Drywood termites and subterranean termites commonly afflict trees. Drywood termites burrow into the tree using holes they seal off to hide infestation, making it difficult to be sure if a tree is under attack. The only indication is a small pile of fecal matter deposited at the base of a tree as the termites push it out and then reseal the hole. Subterranean termites live in the ground surrounding a tree in large colonies. Both types of termites will swarm in search of a new home and can easily relocate to houses, garages or outbuildings in search of wood.
Insert termite bait traps next to subterranean termite tunnels at the base of the tree that is under attack. Bait traps are small plastic tubes filled with a slow-release insecticide or growth regulator that the termites consume through the plastic holes. The substance is normally mixed with small particles of wood to make it more enticing to the termites.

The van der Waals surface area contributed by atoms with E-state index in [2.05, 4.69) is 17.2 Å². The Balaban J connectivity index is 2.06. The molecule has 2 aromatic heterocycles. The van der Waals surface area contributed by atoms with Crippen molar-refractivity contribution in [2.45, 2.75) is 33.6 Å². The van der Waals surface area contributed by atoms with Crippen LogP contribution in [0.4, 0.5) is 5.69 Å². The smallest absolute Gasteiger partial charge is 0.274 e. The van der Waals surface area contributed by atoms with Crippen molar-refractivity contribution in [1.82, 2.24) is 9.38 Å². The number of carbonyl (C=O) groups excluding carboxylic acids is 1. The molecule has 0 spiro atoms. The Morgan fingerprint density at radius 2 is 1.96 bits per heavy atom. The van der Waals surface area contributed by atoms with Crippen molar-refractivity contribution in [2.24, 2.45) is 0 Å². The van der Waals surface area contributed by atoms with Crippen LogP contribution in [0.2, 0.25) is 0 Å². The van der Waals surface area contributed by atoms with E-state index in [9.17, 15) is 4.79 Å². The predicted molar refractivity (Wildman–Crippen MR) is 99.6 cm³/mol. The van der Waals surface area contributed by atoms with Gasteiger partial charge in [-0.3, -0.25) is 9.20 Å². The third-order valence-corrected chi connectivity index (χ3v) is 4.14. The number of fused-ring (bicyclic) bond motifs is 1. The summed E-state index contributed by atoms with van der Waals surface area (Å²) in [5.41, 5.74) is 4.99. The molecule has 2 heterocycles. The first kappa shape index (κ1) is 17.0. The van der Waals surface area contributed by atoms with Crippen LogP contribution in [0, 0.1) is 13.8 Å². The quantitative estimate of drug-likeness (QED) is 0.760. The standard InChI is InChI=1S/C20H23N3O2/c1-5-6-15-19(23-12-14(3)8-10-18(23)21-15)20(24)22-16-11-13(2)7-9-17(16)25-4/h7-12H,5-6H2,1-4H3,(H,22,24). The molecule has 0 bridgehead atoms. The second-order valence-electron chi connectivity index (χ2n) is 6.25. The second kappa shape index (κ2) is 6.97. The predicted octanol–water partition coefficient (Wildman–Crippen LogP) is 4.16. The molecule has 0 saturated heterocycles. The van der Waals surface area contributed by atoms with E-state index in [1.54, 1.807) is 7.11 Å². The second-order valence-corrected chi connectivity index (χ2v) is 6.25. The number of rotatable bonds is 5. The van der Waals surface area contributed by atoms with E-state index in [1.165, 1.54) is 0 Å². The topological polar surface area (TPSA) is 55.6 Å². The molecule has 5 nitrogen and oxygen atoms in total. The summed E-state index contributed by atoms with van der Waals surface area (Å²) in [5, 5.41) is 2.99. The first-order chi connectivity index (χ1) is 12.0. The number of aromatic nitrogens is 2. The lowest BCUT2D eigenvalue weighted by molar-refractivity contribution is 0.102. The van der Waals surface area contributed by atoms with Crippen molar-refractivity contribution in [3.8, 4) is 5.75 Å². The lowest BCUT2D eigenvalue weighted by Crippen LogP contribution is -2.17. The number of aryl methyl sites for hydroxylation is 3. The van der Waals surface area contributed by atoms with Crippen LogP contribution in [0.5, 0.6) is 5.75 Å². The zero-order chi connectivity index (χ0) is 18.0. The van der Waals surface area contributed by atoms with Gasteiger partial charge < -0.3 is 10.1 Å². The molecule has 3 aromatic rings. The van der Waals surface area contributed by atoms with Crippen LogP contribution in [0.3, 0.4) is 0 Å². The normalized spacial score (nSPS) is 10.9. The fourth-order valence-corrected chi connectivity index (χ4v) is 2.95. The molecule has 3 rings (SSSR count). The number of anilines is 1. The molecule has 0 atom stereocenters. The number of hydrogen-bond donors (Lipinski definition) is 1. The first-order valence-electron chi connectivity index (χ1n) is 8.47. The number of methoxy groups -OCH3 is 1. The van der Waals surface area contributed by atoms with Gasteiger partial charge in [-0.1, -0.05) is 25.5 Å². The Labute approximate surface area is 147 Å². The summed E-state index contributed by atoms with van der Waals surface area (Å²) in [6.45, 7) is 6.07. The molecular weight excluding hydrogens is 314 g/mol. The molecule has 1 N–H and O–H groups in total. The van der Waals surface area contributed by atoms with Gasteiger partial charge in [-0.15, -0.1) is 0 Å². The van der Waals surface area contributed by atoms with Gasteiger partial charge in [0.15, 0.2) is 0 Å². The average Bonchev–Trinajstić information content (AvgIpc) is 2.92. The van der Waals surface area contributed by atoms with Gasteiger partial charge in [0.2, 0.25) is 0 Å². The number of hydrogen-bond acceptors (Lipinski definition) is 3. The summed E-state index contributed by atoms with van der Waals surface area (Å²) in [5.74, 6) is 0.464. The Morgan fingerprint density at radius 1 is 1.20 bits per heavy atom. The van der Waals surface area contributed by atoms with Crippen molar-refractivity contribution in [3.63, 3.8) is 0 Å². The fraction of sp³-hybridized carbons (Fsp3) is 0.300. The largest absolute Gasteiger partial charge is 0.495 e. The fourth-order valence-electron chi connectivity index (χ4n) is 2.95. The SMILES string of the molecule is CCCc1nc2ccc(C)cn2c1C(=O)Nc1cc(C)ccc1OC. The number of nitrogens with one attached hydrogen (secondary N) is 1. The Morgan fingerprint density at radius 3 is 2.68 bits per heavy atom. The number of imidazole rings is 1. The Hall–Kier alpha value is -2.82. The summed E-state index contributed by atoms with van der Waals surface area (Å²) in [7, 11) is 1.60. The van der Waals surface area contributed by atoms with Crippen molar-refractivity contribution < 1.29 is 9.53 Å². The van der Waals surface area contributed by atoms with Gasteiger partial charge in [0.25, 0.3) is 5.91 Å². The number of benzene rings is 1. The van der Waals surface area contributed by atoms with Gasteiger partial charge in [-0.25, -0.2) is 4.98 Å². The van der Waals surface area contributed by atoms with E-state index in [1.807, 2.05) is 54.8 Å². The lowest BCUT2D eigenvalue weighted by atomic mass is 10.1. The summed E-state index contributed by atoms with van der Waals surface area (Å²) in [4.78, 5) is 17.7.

Remove the tree and stump of any tree infested with drywood termites. Cut the tree down, grind the stump and remove large roots. Destroy the wood by fire or remove the wood from your property to prevent the termite colony from relocating to another area. Dispose of any timber debris on the property to discourage future infestations.
Drench the soil around the tree using an insecticide (imidacloprid and fipronil). Follow the directions on the label for application instructions. Both imidacloprid and fipronil work well at killing subterranean termites.
Apply a borate spray/foam to the tree that is infected by drywood termites. Drill holes into the tree trunk and spray thoroughly. Drill completely around the tree using at least a 3- to 4-inch drill bit that is 1/2 inch or larger in diameter. Apply the borate directly into the holes to kill the termites.